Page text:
Home > Thought and Reason >


Ideas must work through the brains and the arms of good and brave men, or they are no better than dreams.

Ralph Waldo Emerson (1803-1882) U.S. poet, essayist and lecturer.

Greater than the tread of mighty armies is an idea whose time has come.

Victor Hugo (1802-1885) French poet, dramatist and novelist.

A new idea is first condemned as ridiculous and then dismissed as trivial, until finally, it becomes what everybody knows.

William James (1842-1910) American philosopher and psychologist.

In every great time there is some one idea at work which is more powerful than any other, and which shapes the events of the time and determines their ultimate issues.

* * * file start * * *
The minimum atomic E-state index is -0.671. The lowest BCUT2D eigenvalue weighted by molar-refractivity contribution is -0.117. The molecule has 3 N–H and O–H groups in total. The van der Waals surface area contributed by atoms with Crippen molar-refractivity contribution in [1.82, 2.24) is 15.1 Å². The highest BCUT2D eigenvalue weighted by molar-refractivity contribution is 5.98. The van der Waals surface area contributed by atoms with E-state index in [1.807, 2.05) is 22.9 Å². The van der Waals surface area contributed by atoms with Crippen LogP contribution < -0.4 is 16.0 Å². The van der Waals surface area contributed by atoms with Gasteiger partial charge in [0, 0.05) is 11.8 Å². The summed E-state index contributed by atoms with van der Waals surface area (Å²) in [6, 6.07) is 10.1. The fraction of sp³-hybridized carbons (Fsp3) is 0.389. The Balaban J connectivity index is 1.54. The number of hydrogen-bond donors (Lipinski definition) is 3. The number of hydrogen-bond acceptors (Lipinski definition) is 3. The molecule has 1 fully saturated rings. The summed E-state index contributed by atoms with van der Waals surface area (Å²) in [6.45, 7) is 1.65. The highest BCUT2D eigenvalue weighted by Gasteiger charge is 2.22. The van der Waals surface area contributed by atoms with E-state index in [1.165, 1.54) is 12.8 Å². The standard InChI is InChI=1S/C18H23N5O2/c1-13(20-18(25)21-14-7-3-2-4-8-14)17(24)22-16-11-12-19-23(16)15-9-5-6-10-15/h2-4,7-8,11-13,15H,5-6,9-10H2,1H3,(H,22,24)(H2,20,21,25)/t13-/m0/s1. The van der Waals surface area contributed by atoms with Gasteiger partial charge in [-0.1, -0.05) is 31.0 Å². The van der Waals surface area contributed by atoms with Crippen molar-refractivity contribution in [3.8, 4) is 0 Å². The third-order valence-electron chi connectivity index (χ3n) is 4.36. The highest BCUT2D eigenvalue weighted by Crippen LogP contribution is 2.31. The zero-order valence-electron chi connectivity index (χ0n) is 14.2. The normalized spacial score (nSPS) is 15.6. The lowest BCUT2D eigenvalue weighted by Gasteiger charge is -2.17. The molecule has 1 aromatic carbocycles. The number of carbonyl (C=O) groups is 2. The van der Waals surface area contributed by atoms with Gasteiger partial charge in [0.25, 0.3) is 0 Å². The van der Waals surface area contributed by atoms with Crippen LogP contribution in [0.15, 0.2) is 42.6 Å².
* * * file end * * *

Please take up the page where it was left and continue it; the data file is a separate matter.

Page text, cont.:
Francis Bacon (1561-1626) British statesman and philosopher.

The ideas I stand for are not mine. I borrowed them from Socrates. I swiped them from Chesterfield. I stole them from Jesus. And I put them in a book. If you don't like their rules, whose would you use?

Dale Carnegie (1888-1955) American writer.


A mind once stretched by a new idea never regains its original dimensions.

Oliver Wendell Holmes (1809-1894) American author and poet.

There is one thing stronger than all the armies in the world, and that is an idea whose time has come.

Victor Hugo (1802-1885) French poet, dramatist and novelist.

Neither man or nation can exist without a sublime idea.

Fyodor Dostoyevsky (1821-1881) Russian writer of novels.

A pile of rocks ceases to be a rock when somebody contemplates it with the idea of a cathedral in mind.

Antoine de Saint-Exupery (1900-1944) French aviator and writer.

The difficulty lies, not in the new ideas, but in escaping from the old ones, which ramify, for those brought up as most of us have been, into every corner of our minds.

John Maynard Keynes (1883-1946) British economist.